President Muizzu’s announcement about plans to open 20 new resorts in 2024, creating around 3,000 jobs, reflects a significant expansion in the Maldives’ tourism infrastructure. Can you provide insights into the specific areas or islands where these new resorts will be located, and the impact they are expected to have on both the local economy and the overall tourism experience?

The announcement is ambitious, and the process of adding several thousand beds could take years. Each new resort undergoes meticulous planning, construction, and environmental assessments, and it takes a whole year of preparation before a project enters the construction stage, and then another 24-36 months to complete it. We know from experience that we can only bring online around 1,000 beds per year. The economic benefits are significant, creating thousands of jobs and boosting local economies. However, it is crucial to balance growth with environmental preservation to maintain the integrity of our unique ecosystem.


In late 2023, Sri Lanka’s President called for closer collaboration between his country and the Maldives, envisioning a unified Tourist Area. What are your views on the potential of regional integration initiatives and how these could benefit the tourism sector?

While the concept of combined tourism, where travelers spend, for example, one week in Sri Lanka and one week in the Maldives, sounds promising, there are not many tourists who have that sort of flexibility, and our tourism offerings are quite different from those of Sri Lanka. It is essential to recognize the distinct tourism products each country offers, and that the number of tourists seeking a twin-destination experience is limited. Our focus remains on enhancing our individual tourism offerings while maintaining friendly relations with neighboring countries.


The Maldives recently hosted The Sustainable Tourism Forum, emphasizing a commitment to eco-friendly practices and investments in the tourism sector.  Considering this forum, how does the Maldives plan to integrate and promote eco-conscious tourism without compromising the overall visitor experience?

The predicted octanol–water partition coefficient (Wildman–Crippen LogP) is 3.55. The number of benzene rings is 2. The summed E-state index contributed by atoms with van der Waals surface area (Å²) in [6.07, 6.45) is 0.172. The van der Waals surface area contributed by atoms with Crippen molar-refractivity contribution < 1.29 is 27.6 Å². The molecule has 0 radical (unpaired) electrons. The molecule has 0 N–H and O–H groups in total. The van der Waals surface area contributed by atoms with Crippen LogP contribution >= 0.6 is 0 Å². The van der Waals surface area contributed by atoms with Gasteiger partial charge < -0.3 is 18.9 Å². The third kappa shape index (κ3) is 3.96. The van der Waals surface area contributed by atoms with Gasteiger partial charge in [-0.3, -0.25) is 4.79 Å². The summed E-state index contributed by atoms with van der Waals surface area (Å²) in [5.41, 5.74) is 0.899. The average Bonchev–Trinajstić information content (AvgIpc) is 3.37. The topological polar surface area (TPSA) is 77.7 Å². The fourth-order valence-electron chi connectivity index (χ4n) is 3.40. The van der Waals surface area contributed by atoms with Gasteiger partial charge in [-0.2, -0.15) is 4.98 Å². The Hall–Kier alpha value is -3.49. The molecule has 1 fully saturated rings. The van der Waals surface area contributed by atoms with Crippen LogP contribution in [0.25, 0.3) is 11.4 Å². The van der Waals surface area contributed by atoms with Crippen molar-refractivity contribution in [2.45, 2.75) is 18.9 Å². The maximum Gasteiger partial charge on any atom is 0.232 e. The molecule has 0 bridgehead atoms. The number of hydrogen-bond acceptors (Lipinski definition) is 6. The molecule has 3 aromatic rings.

Climate change poses significant challenges, especially in the form of unstable weather patterns, and sustainable practices are paramount to protect our islands. We enforce strict guidelines for new resort construction, ensuring that fragile ecosystems are not impacted and that sustainable standards are met for years to come.

Our sustainability strategy includes ensuring our coral reefs are healthy and our islands are protected from storms, and preserving other assets that are central to our tourism industry. By incorporating eco-friendly initiatives, we aim to preserve our natural beauty for future generations while providing unforgettable experiences for visitors.


What is your final message to readers of USA Today?

Tourism is the biggest contributor to the economy of this country, accounting for around 25% of GDP and 90% of foreign currency receipts. That makes the health of the tourism industry a priority for all resort owners, the government, and the average Maldivian, who are all stakeholders in this industry. The sector is privately owned and there is no government involvement, beyond acting as a regulator.

We are a free country with a free flow of capital, so anybody wanting to invest here is assured of these privileges, meaning the Maldives is a great investment destination. We have drawn a lot of investment from countries as diverse as Singapore, Thailand, India, and the Czech Republic.

The Maldives is a great holiday destination with superb beaches and underwater features that are worth exploring.